It will be all soft. There will be no data migration. No forced user interface change. I’m going to slowly attract phpBB users to the new, Django-powered forum interface.

I’ll put all the phpBB-related code in a separate package and once it’s mature enough, publish it. It won’t be necessarily a forum implementation. It will be a Django-phpBB integration layer that will allow Django programmers to develop their own ideas for their phpBB-powered forums.

I’ll be killing phpBB softly.

MySQL encoding problems on Dreamhost

I’m running phpBB, MediaWiki and WordPress on Dreamhost. All the applications use MySQL database. Once I imported the data into the database, I checked how it looks like in phpMyAdmin. I was a little concerned when I saw latin1_swedish_ci collation in all the text columns in all tables. I checked the applications, expecting to see wrong encoding displayed, but everything seemed fine.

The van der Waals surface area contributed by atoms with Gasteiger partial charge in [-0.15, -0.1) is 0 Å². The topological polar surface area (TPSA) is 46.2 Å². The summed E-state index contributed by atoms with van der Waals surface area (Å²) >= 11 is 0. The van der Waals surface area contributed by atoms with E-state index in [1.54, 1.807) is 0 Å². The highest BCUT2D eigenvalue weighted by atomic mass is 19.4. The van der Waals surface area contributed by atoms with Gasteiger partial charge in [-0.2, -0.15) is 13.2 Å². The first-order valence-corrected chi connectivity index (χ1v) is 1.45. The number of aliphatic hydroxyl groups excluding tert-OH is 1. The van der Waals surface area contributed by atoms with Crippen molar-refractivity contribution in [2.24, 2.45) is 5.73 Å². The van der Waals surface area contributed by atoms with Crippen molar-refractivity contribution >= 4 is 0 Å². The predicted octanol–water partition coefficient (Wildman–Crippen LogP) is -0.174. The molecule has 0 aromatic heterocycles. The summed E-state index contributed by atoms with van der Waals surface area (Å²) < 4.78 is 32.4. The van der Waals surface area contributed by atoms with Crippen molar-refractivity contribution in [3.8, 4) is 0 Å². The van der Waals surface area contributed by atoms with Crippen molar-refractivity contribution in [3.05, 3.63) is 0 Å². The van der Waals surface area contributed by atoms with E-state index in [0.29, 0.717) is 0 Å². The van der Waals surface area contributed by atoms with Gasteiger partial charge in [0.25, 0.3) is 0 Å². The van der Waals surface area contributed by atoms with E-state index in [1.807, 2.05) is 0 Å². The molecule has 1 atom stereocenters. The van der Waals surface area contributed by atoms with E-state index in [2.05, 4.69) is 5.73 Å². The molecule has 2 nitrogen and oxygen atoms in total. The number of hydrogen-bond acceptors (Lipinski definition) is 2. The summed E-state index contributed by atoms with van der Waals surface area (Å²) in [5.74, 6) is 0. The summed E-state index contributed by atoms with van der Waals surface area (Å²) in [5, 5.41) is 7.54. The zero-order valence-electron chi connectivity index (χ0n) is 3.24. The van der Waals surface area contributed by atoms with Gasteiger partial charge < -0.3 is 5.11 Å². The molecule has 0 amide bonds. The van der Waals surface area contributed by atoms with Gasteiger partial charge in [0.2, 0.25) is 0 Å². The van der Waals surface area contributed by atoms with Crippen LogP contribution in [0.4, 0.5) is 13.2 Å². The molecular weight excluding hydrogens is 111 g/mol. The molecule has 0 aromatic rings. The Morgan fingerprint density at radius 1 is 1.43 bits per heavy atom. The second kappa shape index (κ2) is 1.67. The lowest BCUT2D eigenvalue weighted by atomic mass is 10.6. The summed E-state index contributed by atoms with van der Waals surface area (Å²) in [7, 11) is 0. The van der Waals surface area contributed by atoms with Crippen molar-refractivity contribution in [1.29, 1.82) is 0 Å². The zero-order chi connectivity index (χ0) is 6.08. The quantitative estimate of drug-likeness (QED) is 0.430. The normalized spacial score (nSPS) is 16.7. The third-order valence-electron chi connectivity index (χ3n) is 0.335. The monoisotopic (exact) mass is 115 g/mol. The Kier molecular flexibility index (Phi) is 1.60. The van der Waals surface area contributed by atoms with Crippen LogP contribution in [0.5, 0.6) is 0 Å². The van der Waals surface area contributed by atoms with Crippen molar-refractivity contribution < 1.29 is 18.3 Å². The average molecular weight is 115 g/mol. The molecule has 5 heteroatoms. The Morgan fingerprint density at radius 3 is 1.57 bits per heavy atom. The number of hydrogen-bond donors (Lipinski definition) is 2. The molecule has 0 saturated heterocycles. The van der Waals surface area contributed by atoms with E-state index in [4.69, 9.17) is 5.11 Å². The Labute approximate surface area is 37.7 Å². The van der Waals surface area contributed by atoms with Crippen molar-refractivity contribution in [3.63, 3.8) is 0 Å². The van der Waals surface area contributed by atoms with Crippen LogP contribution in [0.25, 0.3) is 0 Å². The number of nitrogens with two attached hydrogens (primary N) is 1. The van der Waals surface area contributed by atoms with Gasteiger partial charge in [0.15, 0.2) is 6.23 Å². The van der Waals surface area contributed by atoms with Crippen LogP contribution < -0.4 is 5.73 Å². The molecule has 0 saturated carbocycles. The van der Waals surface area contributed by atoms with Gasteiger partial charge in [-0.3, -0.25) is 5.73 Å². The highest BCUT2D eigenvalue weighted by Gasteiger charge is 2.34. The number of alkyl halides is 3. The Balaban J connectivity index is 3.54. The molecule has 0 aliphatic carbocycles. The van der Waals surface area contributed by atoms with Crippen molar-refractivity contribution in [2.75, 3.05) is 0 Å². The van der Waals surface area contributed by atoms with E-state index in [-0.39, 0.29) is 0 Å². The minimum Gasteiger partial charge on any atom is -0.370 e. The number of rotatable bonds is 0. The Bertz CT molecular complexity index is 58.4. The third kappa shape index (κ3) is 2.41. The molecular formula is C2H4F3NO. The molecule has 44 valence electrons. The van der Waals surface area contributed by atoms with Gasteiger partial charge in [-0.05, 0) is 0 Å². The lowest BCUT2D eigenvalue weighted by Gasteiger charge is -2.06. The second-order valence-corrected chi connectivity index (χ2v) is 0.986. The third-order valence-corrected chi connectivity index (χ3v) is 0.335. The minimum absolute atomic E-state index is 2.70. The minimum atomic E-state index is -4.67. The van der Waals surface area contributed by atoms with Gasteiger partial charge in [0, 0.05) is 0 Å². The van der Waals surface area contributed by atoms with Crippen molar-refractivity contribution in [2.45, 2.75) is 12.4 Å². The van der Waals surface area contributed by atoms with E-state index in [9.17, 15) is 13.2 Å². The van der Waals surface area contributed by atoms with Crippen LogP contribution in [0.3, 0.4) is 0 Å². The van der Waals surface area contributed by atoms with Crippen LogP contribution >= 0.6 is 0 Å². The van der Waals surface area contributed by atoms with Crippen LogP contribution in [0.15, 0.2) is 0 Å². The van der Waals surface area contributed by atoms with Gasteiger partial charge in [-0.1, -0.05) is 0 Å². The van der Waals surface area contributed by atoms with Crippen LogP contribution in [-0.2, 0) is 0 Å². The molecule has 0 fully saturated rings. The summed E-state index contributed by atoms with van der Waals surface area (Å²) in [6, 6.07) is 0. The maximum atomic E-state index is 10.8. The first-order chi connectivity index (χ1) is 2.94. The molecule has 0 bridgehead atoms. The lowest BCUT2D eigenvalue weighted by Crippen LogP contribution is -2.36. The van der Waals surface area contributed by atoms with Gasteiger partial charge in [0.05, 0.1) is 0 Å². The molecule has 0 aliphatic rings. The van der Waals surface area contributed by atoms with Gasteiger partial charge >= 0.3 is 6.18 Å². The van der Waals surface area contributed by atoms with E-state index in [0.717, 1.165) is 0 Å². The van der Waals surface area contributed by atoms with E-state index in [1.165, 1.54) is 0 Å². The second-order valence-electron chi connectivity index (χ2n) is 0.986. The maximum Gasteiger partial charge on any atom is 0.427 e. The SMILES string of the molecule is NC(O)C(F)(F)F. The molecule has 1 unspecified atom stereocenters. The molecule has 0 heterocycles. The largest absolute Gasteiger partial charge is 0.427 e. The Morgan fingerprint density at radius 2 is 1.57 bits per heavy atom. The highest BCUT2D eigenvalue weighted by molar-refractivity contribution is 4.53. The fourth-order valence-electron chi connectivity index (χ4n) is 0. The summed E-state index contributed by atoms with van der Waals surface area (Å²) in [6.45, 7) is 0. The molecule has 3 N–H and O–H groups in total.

I learned the truth later, when developing a Django application which sits on top of the existing phpBB tables. All the data in the tables was stored wrongly encoded, but since the encoding and decoding were symmetrically wrong, all the characters were displayed correctly. Unfortunately, the database content is stored wrongly.

The problem is, all the databases on Dreamhost are created with LATIN1 default encoding (LATIN1 and ISO-8859-1 are synonyms), and it’s impossible to create a database with, say, UTF-8 default encoding. As a result, all the connections to the database are in LATIN1 by default. It is possible to set the encoding to UTF-8, but applications don’t do that. Typically. Because Django does.

Django stores all the text correctly encoded, other applications ― wrongly. Everything is fine, unless Django reads data from other applications. All the accented characters are trashed. I’ve written a small wrapper function that could bring some of the text to the proper encoding: